fork() & pipe()

Discussion in 'Perl Misc' started by bgy, Oct 20, 2008.

  1. bgy

    bgy Guest

    Hi,

    I'm trying to understand fork() & pipe() mechanism.

    Concerning fork() i understood but pipe() still presents some mysteries
    for me.

    I explain, i would like to create 5 childrens (5 + 1 parent).
    To understand i try to send each own pid to the parent.

    Here is how i do this :

    > #!/usr/bin/perl
    >
    > use strict;
    > use warnings;
    > use IO::Handle;
    > use constant {
    > MAX_PROCESS => 2
    > };
    >
    > my ($child, $pid, @childs, @process_list, $child_pid);
    >
    > pipe(FROM_CHILD, TO_PARENT);
    >
    > for (1...MAX_PROCESS) {
    > $pid = fork();
    > if ($pid) { # Parent code
    > push(@childs, $pid);
    > close TO_PARENT;
    > $child_pid = <FROM_CHILD>;
    > close FROM_CHILD;
    > print "My child's pid : $child_pid \n";
    > push(@process_list, $child_pid);
    > }
    > else { #child
    > close FROM_CHILD;
    > print TO_PARENT $$;
    > close TO_PARENT;
    > print "New process launched (",$_,"/",MAX_PROCESS,"): [$$]\n";
    > exit(0);
    > }
    > }
    >
    > print "[$$] -> @process_list \n";
    >
    > foreach (@childs) {
    > waitpid($_,0);
    > }



    Here is what i got :

    > maanes@void:~/workspace$ ./fork.pl
    > New process launched (1/2): [32497]
    > My child's pid : 32497
    > print() on closed filehandle TO_PARENT at ./fork.pl line 26.
    > New process launched (2/2): [32498]
    > readline() on closed filehandle FROM_CHILD at ./fork.pl line 19.
    > Use of uninitialized value in concatenation (.) or string at

    ../fork.pl line 21.
    > My child's pid :
    > Use of uninitialized value in join or string at ./fork.pl line 33.
    > [32496] -> 32497



    So for the first child it works properly.
    But i have to admit that i don't understand this error.
    So if someone could help me to fix this...

    Thanks.
    bgy, Oct 20, 2008
    #1
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  2. bgy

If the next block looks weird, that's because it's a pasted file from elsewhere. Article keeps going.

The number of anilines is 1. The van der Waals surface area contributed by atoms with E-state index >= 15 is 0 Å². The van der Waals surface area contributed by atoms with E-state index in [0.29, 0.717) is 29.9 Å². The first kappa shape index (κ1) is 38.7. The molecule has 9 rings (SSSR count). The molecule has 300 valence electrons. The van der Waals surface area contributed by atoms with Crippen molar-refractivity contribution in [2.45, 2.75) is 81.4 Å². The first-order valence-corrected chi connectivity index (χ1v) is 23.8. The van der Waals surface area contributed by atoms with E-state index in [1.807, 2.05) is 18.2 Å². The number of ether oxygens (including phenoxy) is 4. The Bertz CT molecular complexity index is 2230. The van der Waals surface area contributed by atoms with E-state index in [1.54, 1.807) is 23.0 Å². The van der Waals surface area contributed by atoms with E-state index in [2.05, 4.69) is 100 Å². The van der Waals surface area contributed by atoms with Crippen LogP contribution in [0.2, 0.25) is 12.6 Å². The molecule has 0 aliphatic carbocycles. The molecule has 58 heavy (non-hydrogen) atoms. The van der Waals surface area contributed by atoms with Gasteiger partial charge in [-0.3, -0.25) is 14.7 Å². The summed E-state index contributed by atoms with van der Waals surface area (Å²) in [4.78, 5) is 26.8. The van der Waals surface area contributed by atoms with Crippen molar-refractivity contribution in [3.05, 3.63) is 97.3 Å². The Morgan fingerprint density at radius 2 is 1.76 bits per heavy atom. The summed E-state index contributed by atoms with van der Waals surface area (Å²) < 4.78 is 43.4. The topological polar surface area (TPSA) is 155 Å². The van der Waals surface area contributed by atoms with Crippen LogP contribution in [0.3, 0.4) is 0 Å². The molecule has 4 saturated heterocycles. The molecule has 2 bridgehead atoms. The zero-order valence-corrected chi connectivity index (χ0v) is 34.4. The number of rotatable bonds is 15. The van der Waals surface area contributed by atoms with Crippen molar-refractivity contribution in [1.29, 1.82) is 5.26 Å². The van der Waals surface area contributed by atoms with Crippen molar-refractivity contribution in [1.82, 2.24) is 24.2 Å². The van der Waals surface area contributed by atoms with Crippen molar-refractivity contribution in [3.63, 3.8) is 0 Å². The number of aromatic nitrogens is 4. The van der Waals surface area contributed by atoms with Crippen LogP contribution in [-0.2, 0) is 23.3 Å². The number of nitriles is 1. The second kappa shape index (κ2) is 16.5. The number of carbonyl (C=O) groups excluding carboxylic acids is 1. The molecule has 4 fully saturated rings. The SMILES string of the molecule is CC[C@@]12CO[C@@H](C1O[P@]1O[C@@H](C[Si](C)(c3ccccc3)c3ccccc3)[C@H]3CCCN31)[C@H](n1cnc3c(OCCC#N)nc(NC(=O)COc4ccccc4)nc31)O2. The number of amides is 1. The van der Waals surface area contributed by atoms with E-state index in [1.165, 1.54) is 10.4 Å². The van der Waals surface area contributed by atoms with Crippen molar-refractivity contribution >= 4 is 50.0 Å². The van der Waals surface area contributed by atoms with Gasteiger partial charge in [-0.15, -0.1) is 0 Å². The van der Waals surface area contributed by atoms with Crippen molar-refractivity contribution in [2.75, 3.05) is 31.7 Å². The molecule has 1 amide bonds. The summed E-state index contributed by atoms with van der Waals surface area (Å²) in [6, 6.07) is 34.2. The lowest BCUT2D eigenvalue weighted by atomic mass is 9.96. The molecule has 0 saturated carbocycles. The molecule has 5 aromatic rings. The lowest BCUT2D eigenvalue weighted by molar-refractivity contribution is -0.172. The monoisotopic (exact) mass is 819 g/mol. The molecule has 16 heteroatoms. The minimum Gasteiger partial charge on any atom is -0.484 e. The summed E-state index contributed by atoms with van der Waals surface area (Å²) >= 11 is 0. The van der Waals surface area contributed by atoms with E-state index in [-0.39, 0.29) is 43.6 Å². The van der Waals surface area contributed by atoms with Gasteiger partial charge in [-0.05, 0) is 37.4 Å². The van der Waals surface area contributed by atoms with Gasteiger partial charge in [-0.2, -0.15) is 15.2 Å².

Guest

    bgy <> wrote:
    >
    > >
    > > pipe(FROM_CHILD, TO_PARENT);
    > >
    > > for (1...MAX_PROCESS) {
    > > $pid = fork();
    > > if ($pid) { # Parent code
    > > push(@childs, $pid);
    > > close TO_PARENT;


    You close the pipe the first time through the loop, so it is no longer
    open the 2nd time through.

    If you want all children to talk on the same pipe, then don't close it
    in the loop. If you want different pipes for each child, then create the
    pipe inside the loop, not before it.

    ....
    > > print TO_PARENT $$;


    print TO_PARENT "$$\n";

    Xho

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    , Oct 20, 2008
    #2
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  3. bgy

    bgy Guest

    > You close the pipe the first time through the loop, so it is no longer
    > open the 2nd time through.
    >
    > If you want all children to talk on the same pipe, then don't close it
    > in the loop. If you want different pipes for each child, then create the
    > pipe inside the loop, not before it.
    >
    > ...
    >> > print TO_PARENT $$;

    >
    > print TO_PARENT "$$\n";
    >
    > Xho
    >


    Thanks for the help !
    It works now.
    I did what you told me, place the pipe inside the loop !

    But still one mystery, what is the utily of \n here :
    > print TO_PARENT "$$\n";


    bgy
    bgy, Oct 20, 2008
    #3
  4. bgy

    Guest

    bgy <> wrote:
    > > You close the pipe the first time through the loop, so it is no longer
    > > open the 2nd time through.
    > >
    > > If you want all children to talk on the same pipe, then don't close it
    > > in the loop. If you want different pipes for each child, then create
    > > the pipe inside the loop, not before it.
    > >
    > > ...
    > >> > print TO_PARENT $$;

    > >
    > > print TO_PARENT "$$\n";
    > >
    > > Xho
    > >

    >
    > Thanks for the help !
    > It works now.
    > I did what you told me, place the pipe inside the loop !
    >
    > But still one mystery, what is the utily of \n here :
    > > print TO_PARENT "$$\n";


    You read what is written to TO_PARENT using the construct <FROM_CHILD>,
    which is line-oriented. So you should write to it in lines. Perhaps
    you used -l or set $\ on order to do this, but it didn't look like it.

    If the child closes the pipe after writing to it, then you might not need
    the "\n", as the eof causes the <FROM_CHILD> to return. If you have all
    children write on one pipe, then there is no eof after the first child
    and <FROM_CHILD> never returns, and you have a deadlock.

    Xho

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    The costs of publication of this article were defrayed in part by the
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    this fact.
    , Oct 20, 2008
    #4
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